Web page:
There are also some potential drugs in phase 1 trials, including AL002 (monoclonal antibody targeting TREM2 receptors), AL003 (monoclonal antibody targeting SIGLEC-3: CD33), J1J-40346527 (CSF-1R antagonist), salsalate (NSAID), rapamycin (NCT042009110 the CARPEDIEM) and XPro1595 (TNF inhibitor: NCT03943264). They are all designed to mitigate neuroinflammation either by decreasing the microglia activation or increasing microglia functionality for Aβ phagocytosis and clearance.

The discovery that MMP13 and PI3K participate in Aβ production at a later stage of the neuroinflammation could stimulate the use of multistage treatment involving the mitigation of neuroinflammation and the modulation of the MMP13 pathway. This can also apply to many unique treatments that could be more efficient in combination using multi-hit targets. Among all these molecules mentioned above, none of them have proven a substantial efficacy during the trials but we should wait until the completion of these trials to know whether any of them could become a disease-modifying treatment.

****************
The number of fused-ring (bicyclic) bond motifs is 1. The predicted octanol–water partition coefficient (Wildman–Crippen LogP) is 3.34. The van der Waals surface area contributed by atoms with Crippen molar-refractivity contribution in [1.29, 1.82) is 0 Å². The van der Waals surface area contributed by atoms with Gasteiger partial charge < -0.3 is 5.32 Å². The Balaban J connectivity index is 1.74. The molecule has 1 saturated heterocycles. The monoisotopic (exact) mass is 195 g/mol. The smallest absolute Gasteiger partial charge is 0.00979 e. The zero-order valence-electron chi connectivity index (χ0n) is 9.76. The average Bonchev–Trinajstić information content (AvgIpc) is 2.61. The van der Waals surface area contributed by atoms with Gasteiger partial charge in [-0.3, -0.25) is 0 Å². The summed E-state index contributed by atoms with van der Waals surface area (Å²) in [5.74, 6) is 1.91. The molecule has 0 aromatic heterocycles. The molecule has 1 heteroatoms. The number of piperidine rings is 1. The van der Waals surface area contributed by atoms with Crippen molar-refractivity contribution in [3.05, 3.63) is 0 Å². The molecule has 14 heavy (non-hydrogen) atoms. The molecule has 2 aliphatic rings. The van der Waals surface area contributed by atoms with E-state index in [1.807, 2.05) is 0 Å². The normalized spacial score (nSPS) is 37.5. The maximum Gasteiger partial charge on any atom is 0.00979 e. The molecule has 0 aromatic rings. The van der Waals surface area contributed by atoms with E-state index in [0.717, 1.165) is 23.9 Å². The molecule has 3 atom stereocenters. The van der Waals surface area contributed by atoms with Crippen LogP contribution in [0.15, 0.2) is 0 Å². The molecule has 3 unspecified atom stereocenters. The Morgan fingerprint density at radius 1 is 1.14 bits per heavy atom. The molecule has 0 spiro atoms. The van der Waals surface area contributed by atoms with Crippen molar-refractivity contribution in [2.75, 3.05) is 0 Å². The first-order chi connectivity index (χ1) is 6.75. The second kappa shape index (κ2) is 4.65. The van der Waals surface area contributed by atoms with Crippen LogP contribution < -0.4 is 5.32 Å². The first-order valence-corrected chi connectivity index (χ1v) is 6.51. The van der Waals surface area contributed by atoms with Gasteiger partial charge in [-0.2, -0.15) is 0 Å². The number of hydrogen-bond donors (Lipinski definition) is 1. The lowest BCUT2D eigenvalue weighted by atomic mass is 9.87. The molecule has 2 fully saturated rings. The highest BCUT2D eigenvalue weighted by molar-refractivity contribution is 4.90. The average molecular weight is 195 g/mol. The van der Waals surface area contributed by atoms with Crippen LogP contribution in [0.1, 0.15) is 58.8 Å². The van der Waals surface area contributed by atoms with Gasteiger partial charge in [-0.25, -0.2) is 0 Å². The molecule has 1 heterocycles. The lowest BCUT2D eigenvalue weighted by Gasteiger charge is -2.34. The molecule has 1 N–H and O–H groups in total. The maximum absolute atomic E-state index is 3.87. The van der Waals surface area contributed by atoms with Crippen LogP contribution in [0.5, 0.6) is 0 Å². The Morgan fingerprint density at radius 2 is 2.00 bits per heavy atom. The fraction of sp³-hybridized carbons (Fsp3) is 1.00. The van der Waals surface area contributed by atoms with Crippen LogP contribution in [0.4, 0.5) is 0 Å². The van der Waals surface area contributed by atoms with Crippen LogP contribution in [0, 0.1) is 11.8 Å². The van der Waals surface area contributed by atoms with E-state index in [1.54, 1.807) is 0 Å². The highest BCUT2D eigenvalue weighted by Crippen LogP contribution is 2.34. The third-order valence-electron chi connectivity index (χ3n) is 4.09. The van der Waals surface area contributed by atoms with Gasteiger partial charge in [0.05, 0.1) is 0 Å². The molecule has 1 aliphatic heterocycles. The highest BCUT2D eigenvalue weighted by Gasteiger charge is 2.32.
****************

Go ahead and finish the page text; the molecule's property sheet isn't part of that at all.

Ways to Find New Treatments for AD: What Could Help to Accelerate the DMT Discovery?

To develop new treatments, we could investigate the molecular pathways underlying the pathogenesis of the disease, but it is not presently the case for AD. Another possibility is the combinatorial chemistry which can lead to the discovery of new molecules. Nowadays, one promising way is to repurpose or reorient drugs toward the treatment of AD as many of them are already being used in practice for other indications and revealed to be harmless.